If anyone doubts how trendy podcasting has become, note the recent Season Five finale of HBO's Girls. While Lena Dunham's character, Hannah, waits in line for her slot at a storyteller's event, another monologuist tells her, "I have a podcast - I care," to prove both his universal concern and utter hipness.

During its decade of existence, podcasting has gone from rudimentary, nerdy chatterboxing and being an arm of public broadcasting to gorgeously produced, often live, geek culture audiobooks.

Along with that, says longtime Philly sports-comedy radio personality and more recent podcaster Big Daddy Graham, podcasting has moved "from what, I suppose, is a young man's game" to one that anyone with a voice, a passion, and simple production tools can access.

"You could easily podcast from your phone," says podcaster/producer Kennedy Allen, 31, who is behind several of Philly's most notable podcasts, such as Black Tribbles, along with the new Both X's.

As the idea behind podcasts is to be accessible any time just by dialing one up on an iPod (hence the name "Podcast"), smartphone, and such, podcasts live in space and are universal. In that way, they are not specific to any city.

That said, this city comes up with some diverse examples. Consider that popular, recently departed Pennsylvania Ballet principal dancer Lauren Fadeley, now in the Miami City Ballet in Florida, this week launched a podcast, Rediscovering the Dream (on iTunes), about her transitioning career, including her time here.

What seems to define many Philadelphia podcasts is their absolute Philly-ness, such as Loud! Fast! Philly! by Joseph A. Gervasi, which takes an always hard-core look at topics ranging from punk rock to film and politics.

"I think there's something gruff about Philly that comes through," Graham says. Podcast producer Allen, who calls her new Both X's an "unapologetic look" at what smart women think, also says moxie is what sets Philly podcasts apart.

"We're fiercely opinionated and unapologetically bold," she says.

Some Philly podcasters have experience in radio, such as Dan Buskirk, the man behind Fun 2 Know. He labored in local noncommercial radio for 33 years before his father's death in 2015 led him to create a podcast to talk himself through the loss.

"Plus, like Sydney Greenstreet in The Maltese Falcon, I'm a man who likes talking to a man, or woman, who likes to talk," Buskirk says. Fun 2 Know is a highbrow conversation such as might happen during a great meal, with Buskirk chatting every two weeks with artists in various media, telling "origin-story-type narratives."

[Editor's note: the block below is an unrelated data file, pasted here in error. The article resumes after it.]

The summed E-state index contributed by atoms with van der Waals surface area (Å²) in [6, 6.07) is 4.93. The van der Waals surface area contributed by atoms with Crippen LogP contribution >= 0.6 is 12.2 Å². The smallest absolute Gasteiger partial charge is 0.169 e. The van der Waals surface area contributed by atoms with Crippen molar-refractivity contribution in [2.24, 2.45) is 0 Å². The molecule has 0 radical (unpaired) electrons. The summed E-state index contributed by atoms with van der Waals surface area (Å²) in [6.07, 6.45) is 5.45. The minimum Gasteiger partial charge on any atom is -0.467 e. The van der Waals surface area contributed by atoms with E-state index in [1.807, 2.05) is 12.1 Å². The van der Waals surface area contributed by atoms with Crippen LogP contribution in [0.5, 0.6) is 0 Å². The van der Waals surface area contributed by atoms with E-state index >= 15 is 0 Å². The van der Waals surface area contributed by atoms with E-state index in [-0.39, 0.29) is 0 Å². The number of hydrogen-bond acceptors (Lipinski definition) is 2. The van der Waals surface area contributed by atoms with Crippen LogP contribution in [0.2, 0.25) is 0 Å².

"I don't interview anyone unless I'm profoundly curious about them," he says, a passion that comes through in fireside chats with Chicago cellist Tomeka Reid, Philly rocker Kenn Kweder, and San Francisco poet David West.

Then there's Graham. For him, podcasting is a deeper extension of the talk-show format and its live response to all he's discussing. He always saved some time on his radio show for music, but for two years now, he's had an hour-long podcast devoted to the subject, Big Daddy's Classic Rock Throwdown.

On the show, recorded live at 8 p.m. Thursdays, Graham, a self-described music freak, talks to fellow music freaks about every obsession he's ever had, from film music to guitar solos and the concerts of his youth.

Who is his audience? Rather than check the ratings with Wildfire, the local online host for his podcast, Graham measures interest the old-fashioned way. "From the man on the street to endless tweets to repeated advertisers on the site - and I have a waiting list - I know it's succeeding," he says, noting that podcasts are more accessible than ever. "With Bluetooth, you can get it as easily in your car as you can FM radio or Sirius/XM."

Kennedy Allen knows how many hits the weekly Black Tribbles podcast that she coproduces, and its monthly WHYY-sponsored Tribble Nation get - roughly "35,000 to 50,000 downloads" a show, she says.

Then again, Allen is a focused student of the podcast genre, a producer of all shows in her Tribble universe, which encompasses all things smart and geek-cultural as it relates to the African American experience. This includes The Grrrl Show, about professional black women's geek obsessions, and her annual Spaceheads podcast, where Allen discusses things intergalactic and NASA-related.

"The fun thing about podcasting is that it is accessible, a guerrilla underground, uncensored way of broadcasting and communicating," Allen says. "We have a voice, an opinion, an obsession, and we want to make it available."

She also has a mission to correct the lack of representation in podcasting when it comes to people of color, especially women. "With this show, and within geek culture, the more we do it, and successfully, others will see that their opinion matters - that they don't have to hide their comic books under the bed."

Otis Gray, a local photographer, started his popular monthly HUNGRY podcast, dedicated to tales of Philly's food world, with no background in audio or radio production "[This American Life] makes it look easy," he laughs, referring to the public-radio show. He tells "raw, romantically unraveling" stories of local chefs.

Not only does Gray want people to appreciate their food more, he wants to tell intricate Philadelphia stories in a tactile fashion. "I want you to hear and feel your history. That's what podcasts can do."

Staff writer Ellen Dunkel contributed to this article.